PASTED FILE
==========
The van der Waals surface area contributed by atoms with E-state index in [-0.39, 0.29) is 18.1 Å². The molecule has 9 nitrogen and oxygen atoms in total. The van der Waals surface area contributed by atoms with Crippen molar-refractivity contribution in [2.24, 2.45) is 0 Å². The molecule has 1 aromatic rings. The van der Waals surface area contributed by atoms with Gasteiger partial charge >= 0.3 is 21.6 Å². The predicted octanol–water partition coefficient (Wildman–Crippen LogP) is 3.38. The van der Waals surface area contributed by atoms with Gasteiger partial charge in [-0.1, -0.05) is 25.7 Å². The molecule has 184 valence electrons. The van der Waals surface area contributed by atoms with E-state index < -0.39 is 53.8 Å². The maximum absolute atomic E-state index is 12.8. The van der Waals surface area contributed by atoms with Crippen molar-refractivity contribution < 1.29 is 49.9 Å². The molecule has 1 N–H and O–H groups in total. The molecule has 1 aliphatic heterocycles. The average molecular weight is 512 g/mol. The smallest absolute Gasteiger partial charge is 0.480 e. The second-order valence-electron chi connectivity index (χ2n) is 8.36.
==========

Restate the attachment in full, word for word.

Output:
The van der Waals surface area contributed by atoms with E-state index in [-0.39, 0.29) is 18.1 Å². The molecule has 9 nitrogen and oxygen atoms in total. The van der Waals surface area contributed by atoms with Crippen molar-refractivity contribution in [2.24, 2.45) is 0 Å². The molecule has 1 aromatic rings. The van der Waals surface area contributed by atoms with Gasteiger partial charge >= 0.3 is 21.6 Å². The predicted octanol–water partition coefficient (Wildman–Crippen LogP) is 3.38. The van der Waals surface area contributed by atoms with Gasteiger partial charge in [-0.1, -0.05) is 25.7 Å². The molecule has 184 valence electrons. The van der Waals surface area contributed by atoms with E-state index < -0.39 is 53.8 Å². The maximum absolute atomic E-state index is 12.8. The van der Waals surface area contributed by atoms with Crippen molar-refractivity contribution < 1.29 is 49.9 Å². The molecule has 1 N–H and O–H groups in total. The molecule has 1 aliphatic heterocycles. The average molecular weight is 512 g/mol. The smallest absolute Gasteiger partial charge is 0.480 e. The second-order valence-electron chi connectivity index (χ2n) is 8.36.